I’ve always been a poet. I wrote my first poem at the age of five whilst on the way to school with my Mum. I can picture exactly which street we were walking along when I first recited it to her. Earlier in the walk we had scuffled through autumn leaves, and I spent the rest of the walk secretly composing a poem about autumn in my head. I still remember the poem now. The scansion needed work, but it did rhyme. And more than that, I remember my own, and my Mum’s, delight, when I shared it with her.
I still have a notebook full of poetry I wrote in early childhood, which I hold very dear. In teenage years I dabbled with non-rhyming poetry and, correctly, found it pointless. At secondary school I used to dash off silly rhymes to amuse my friends. Someone, somewhere still has copies of “I love my orange cardigan” and “Ode to a £3.99 bottle of whisky”.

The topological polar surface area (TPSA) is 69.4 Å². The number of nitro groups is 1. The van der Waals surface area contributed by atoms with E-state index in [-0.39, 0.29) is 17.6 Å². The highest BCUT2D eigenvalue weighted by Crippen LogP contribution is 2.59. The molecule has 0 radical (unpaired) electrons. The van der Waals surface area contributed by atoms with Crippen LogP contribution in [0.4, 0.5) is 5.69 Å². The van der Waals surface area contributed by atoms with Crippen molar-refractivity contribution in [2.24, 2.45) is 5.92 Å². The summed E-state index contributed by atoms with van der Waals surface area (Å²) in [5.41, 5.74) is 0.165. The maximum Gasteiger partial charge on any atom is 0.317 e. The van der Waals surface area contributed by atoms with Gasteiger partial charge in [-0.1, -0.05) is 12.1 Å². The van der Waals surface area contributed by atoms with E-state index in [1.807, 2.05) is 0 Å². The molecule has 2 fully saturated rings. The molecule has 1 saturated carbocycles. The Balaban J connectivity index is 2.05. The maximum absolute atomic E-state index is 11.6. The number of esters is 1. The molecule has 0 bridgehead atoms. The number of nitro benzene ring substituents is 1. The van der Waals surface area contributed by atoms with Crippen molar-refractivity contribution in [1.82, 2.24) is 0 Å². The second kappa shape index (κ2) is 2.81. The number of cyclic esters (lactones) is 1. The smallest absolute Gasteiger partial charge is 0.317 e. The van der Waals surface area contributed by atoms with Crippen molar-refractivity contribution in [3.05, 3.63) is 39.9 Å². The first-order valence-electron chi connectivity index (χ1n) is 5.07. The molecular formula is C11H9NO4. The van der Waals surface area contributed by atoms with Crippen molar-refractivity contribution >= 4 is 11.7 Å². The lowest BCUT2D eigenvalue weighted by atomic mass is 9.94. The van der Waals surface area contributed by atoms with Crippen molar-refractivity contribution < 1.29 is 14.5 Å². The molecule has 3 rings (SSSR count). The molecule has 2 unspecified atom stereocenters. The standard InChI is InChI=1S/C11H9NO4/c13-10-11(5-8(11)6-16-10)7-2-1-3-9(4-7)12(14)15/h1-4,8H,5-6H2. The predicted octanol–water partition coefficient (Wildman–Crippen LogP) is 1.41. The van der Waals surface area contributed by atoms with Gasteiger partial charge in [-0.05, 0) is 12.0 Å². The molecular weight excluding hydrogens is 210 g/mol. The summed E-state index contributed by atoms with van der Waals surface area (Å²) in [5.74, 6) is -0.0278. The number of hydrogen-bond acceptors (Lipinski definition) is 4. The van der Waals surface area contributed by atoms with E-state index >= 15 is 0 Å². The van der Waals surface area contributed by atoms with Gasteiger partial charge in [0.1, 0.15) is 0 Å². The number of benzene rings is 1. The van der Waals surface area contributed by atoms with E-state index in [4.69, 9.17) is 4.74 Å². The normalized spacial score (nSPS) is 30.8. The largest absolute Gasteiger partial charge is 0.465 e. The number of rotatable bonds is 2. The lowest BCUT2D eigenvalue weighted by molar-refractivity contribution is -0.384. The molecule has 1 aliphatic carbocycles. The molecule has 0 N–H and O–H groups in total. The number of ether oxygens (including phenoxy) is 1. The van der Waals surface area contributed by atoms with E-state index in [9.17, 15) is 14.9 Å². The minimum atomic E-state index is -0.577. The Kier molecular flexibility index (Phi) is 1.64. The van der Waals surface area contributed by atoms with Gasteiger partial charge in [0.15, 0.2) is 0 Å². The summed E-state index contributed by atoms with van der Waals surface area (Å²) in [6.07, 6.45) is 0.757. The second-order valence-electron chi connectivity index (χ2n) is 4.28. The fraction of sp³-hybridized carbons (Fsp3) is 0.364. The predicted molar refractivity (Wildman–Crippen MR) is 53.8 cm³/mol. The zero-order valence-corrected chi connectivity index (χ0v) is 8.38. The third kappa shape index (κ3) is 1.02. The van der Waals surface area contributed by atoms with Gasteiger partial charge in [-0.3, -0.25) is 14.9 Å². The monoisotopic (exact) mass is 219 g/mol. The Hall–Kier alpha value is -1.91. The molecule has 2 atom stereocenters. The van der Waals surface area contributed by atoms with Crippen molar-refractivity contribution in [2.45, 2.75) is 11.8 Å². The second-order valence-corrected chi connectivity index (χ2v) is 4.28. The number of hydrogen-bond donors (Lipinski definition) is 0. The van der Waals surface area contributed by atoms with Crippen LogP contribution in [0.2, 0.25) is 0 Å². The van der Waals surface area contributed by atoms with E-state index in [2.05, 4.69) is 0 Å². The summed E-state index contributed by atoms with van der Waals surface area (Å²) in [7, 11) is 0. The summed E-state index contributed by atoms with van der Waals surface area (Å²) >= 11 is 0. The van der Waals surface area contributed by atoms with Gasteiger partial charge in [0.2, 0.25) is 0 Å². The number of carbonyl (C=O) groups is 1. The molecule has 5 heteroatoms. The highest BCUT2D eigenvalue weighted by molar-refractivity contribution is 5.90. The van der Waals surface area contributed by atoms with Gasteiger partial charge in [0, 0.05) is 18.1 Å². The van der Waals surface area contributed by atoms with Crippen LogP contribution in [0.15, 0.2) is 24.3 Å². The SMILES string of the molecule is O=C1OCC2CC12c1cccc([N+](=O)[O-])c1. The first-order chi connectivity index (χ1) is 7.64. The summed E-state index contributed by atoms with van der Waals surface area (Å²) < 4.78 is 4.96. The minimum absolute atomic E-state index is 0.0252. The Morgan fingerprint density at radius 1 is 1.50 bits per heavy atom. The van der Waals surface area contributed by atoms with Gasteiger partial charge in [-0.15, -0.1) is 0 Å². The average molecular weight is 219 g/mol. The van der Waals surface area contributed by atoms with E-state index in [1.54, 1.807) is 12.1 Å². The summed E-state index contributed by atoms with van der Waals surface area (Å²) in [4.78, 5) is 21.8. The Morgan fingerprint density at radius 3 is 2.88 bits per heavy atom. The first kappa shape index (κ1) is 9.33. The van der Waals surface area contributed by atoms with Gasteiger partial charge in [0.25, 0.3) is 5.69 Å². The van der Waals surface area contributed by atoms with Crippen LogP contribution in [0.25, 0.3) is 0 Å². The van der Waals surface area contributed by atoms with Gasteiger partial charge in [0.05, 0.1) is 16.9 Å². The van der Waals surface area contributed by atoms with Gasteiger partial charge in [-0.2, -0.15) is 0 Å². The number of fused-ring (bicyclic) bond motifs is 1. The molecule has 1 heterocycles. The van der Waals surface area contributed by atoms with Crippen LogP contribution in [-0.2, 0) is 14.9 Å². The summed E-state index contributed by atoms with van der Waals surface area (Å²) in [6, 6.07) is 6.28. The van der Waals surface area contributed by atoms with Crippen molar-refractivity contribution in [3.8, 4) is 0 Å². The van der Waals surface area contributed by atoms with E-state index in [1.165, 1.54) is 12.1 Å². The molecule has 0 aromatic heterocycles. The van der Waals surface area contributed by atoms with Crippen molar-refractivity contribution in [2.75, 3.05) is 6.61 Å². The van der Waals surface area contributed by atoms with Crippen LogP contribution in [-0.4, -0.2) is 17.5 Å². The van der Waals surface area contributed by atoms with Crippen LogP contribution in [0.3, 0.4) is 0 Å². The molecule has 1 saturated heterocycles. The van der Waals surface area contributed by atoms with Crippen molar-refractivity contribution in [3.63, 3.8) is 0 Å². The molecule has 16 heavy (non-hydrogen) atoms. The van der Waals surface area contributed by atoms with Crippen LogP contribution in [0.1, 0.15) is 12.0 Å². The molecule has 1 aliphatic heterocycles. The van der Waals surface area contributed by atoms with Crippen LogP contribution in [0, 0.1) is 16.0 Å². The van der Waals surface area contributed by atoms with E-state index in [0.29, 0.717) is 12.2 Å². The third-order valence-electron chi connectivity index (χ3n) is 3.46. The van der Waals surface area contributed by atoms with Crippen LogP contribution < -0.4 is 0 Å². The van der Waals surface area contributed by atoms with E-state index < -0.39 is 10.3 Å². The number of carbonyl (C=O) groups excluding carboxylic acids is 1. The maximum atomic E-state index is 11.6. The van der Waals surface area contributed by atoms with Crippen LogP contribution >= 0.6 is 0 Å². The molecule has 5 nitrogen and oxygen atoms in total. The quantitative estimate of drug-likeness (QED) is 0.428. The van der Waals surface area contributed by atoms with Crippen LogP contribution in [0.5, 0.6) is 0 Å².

The thrills and spills of student life, the start of a career, an up and down love life – in my twenties, these things all put childhood interests on a back burner. Fast forward to forty, and, thank God, the mid-life crisis struck with a vengeance. Where had my inner Nina gone, I wailed, as I reflected on a life which seemed to consist of washing small boys’ pants and being late for work. So I picked up my bic biro and a fancy notebook, and I wrote. Not literary poems. Not emotional poems. Silly poems. Because what better therapy for life’s ups and downs than to turn it all into silly, funny, skippity verse.
I haven’t stopped writing since. I hope you find my skippity rhymes therapeutic too.
Nina Parmenter (Poem Inventor)